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Suicide Is Becoming America’s Latest Epidemic

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EDITOR’S NOTE:&nbspThis article originally appeared at TomDispatch.com. To stay on top of important articles like these, sign up to receive the latest updates from TomDispatch.

We hear a lot about suicide when celebrities like Anthony Bourdain and Kate Spade die by their own hand. Otherwise, it seldom makes the headlines. That’s odd given the magnitude of the problem.

In 2017, 47,173 Americans killed themselves. In that single year, in other words, the suicide count was nearly seven times greater than the number of American soldiers killed in the Afghanistan and Iraq wars between 2001 and 2018.

A suicide occurs in the United States roughly once every 12 minutes. What’s more, after decades of decline, the rate of self-inflicted deaths per 100,000 people annually — the suicide rate — has been increasing sharply since the late 1990s. Suicides now claim two-and-a-half times as many lives in this country as do homicides, even though the murder rate gets so much more attention.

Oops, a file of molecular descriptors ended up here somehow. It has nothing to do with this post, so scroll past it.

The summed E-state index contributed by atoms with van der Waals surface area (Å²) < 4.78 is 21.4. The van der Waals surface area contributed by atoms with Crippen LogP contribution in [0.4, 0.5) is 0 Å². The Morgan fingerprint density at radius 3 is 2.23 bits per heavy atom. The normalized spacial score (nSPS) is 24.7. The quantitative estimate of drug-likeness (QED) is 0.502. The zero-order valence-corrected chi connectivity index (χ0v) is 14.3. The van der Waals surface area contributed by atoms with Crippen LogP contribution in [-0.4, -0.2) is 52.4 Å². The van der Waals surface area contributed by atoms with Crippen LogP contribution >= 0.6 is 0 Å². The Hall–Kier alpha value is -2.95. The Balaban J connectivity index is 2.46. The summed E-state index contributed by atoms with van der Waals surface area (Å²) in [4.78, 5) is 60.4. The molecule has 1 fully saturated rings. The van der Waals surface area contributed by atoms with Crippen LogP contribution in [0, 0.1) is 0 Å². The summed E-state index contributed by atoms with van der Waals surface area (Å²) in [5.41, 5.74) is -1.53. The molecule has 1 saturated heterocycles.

In other words, we’re talking about a national epidemic of self-inflicted deaths.

Worrisome Numbers

Anyone who has lost a close relative or friend to suicide or has worked on a suicide hotline (as I have) knows that statistics transform the individual, the personal, and indeed the mysterious aspects of that violent act — Why this person?  Why now? Why in this manner? — into depersonalized abstractions. Still, to grasp how serious the suicide epidemic has become, numbers are a necessity.

According to a 2018 Centers for Disease Control study, between 1999 and 2016, the suicide rate increased in every state in the union except Nevada, which already had a remarkably high rate.  In 30 states, it jumped by 25% or more; in 17, by at least a third.  Nationally, it increased 33%.  In some states the upsurge was far higher: North Dakota (57.6%), New Hampshire (48.3%), Kansas (45%), Idaho (43%).

Alas, the news only gets grimmer.

Since 2008, suicide has ranked 10th among the causes of death in this country. For Americans between the ages of 10 and 34, however, it comes in second; for those between 35 and 45, fourth.  The United States also has the ninth-highest rate in the 38-country Organization for Economic Cooperation and Development. Globally, it ranks 27th.





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